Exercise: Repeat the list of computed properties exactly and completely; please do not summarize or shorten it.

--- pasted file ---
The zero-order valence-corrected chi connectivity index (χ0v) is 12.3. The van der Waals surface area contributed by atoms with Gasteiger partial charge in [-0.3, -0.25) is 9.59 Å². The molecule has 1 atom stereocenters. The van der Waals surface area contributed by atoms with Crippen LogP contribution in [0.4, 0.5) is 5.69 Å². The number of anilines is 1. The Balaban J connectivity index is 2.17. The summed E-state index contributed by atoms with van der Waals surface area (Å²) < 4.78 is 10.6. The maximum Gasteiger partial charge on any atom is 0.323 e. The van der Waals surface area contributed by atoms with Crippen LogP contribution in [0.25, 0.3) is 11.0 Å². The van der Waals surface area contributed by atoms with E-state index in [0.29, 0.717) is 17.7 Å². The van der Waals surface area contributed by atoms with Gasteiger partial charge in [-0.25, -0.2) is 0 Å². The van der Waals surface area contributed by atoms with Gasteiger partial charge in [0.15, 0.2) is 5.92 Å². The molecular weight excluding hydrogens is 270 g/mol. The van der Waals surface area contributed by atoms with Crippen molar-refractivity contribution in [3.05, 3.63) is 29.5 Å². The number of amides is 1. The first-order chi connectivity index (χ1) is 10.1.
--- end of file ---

The zero-order valence-corrected chi connectivity index (χ0v) is 12.3. The van der Waals surface area contributed by atoms with Gasteiger partial charge in [-0.3, -0.25) is 9.59 Å². The molecule has 1 atom stereocenters. The van der Waals surface area contributed by atoms with Crippen LogP contribution in [0.4, 0.5) is 5.69 Å². The number of anilines is 1. The Balaban J connectivity index is 2.17. The summed E-state index contributed by atoms with van der Waals surface area (Å²) < 4.78 is 10.6. The maximum Gasteiger partial charge on any atom is 0.323 e. The van der Waals surface area contributed by atoms with Crippen LogP contribution in [0.25, 0.3) is 11.0 Å². The van der Waals surface area contributed by atoms with E-state index in [0.29, 0.717) is 17.7 Å². The van der Waals surface area contributed by atoms with Gasteiger partial charge in [-0.25, -0.2) is 0 Å². The van der Waals surface area contributed by atoms with Gasteiger partial charge in [0.15, 0.2) is 5.92 Å². The molecular weight excluding hydrogens is 270 g/mol. The van der Waals surface area contributed by atoms with Crippen molar-refractivity contribution in [3.05, 3.63) is 29.5 Å². The number of amides is 1. The first-order chi connectivity index (χ1) is 10.1.